I suspect my parents weren’t fooled for a second.
They were really great about it though, they never snarled at us to get back to bed. They just let the chaos reign, this wild rumpus in the middle of the night. Then we’d creep off back to bed and I suppose my poor dad had to go out and milk cows, and never did get any sleep.
My parents were wonderful Christian people who always seemed to really genuinely adore each other and us. It’s almost weird how much they were in harmony considering all the non-harmonious facts of their life. . .like eight kids in a three bedroom house, cows to milk before sunrise and no money. But I have this memory of kneeling over some brand new toy. Funny how I don’t remember the toy isn’t it? And I looked up from the midst of the Christmas morning madness and saw them standing side by side in the doorway of the living room. Dad had his arm around my mom’s shoulders and they were just watching and smiling. That’s it, the two of them enjoying our happiness, all the excitement, that they’d given us a good Christmas morning.
It’s such a sweet strong memory and very precious to me, more precious than all those presents I got, over all those years, combined.”
Missy here again (sniff, sniff). Sorry, should have given a Kleenex alert.
And Ruthy Logan Herne shared a poignant story with me. Kleenex alert this time…
“For years we'd have a Christmas party for the Herne side of the family. Originally slated for Christmas Eve, we moved it to a weekend when the family grew too large to gather easily with little ones on Christmas Eve.
For the longest time, that was the one day I knew Mom would be sober. Dave and I hosted the party for over twenty years, and didn't have alcohol available, but more than that, she chose to be sober that day, at least until she went back home where whiskey tempted oblivion.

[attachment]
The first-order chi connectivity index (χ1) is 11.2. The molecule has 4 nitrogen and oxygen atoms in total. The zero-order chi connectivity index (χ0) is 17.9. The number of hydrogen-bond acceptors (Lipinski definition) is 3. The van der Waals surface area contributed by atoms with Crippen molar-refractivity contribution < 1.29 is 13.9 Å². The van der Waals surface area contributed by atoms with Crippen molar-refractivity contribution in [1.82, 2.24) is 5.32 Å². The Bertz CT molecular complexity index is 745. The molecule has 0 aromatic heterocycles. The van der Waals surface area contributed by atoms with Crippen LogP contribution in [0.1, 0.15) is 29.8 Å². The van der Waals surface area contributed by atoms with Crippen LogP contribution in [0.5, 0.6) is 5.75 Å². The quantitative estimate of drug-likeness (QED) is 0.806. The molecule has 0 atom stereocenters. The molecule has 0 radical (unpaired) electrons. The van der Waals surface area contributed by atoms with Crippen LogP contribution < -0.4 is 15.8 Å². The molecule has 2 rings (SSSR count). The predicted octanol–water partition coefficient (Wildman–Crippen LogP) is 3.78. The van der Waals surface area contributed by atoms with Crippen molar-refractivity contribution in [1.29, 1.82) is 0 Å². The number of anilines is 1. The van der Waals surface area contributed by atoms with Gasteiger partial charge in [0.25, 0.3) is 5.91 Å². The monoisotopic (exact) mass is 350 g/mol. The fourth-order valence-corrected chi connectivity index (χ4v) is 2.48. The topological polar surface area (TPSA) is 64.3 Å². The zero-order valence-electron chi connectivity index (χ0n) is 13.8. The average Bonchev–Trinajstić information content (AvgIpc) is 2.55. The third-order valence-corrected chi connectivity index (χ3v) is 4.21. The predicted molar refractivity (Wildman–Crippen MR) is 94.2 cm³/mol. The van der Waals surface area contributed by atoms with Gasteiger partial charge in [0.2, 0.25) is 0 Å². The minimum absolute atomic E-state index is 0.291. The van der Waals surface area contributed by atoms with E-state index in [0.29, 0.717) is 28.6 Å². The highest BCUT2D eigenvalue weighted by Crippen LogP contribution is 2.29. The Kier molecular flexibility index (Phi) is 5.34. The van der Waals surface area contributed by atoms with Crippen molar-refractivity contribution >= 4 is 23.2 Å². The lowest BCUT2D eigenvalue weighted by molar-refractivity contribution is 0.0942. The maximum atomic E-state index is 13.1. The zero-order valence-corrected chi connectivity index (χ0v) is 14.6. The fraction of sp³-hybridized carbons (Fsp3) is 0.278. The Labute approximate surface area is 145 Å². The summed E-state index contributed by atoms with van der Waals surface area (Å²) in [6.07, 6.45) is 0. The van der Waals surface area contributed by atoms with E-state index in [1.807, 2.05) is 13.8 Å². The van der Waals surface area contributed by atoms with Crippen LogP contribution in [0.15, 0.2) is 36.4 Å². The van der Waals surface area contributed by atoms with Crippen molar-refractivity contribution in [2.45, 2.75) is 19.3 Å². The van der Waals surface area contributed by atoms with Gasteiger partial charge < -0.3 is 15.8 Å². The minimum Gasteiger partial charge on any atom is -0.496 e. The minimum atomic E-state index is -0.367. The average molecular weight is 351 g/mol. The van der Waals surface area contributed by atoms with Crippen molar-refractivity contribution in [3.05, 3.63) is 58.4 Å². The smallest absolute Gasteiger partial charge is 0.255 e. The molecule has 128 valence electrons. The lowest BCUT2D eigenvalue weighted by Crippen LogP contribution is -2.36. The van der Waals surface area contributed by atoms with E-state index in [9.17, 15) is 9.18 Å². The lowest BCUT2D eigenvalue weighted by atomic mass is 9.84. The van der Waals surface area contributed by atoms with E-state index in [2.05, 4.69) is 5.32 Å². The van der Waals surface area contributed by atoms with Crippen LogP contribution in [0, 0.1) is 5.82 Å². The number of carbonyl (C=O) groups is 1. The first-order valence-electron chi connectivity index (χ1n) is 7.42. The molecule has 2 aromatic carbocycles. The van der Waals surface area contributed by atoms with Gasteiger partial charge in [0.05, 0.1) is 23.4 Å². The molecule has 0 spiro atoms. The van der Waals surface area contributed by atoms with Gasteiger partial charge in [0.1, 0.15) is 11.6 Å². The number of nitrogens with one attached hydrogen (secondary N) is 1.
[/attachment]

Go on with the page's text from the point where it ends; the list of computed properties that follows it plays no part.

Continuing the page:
Because every year, on that day, Mom would open the Bible and read St. Luke's version of the Christmas story. A born writer and actress, she did the story perfect justice, her voice tingeing sadness at the thought of Jesus' birth in a manger, a child of the poor. But when she got to the part of heralding angels, a shining star, gathering shepherds exclaiming the wonders of the night, her tone peaked joy and light, happiness and honor, a riot of cherubim and seraphim celebrating the newborn king.
For that twelve hours, every year, I had a mother I'll never forget.
We still read that blessed Bible passage every year. And I can't say I do it justice the way Mom did, but I do my best. Or if I can't quite pull it off, I hand the Bible to my brother Terry and he takes over.
Because it's a tradition that can't be allowed to die, a memory that shouldn't ever be allowed to fade.
Twelve hours only, but every minute a blessing.”
Missy again. (Wiping my eyes.) Thanks, ladies, for sharing.
Holidays can be fun, lonely, loving, painful, poignant. And what a great emotion-filled backdrop for a story. Think about the emotions these stories elicited, and go put some of that emotion in your work-in-progress. Yank those reader heartstrings!
Also, share a holiday memory with us today. Or leave any comment (along with your contact email addy) to be entered in the drawing for a copy of A Forever Christmas. I’ll draw around midnight Eastern time.
Photo of Missy at about age 3 or 4.
Visit Missy at www.missytippens.com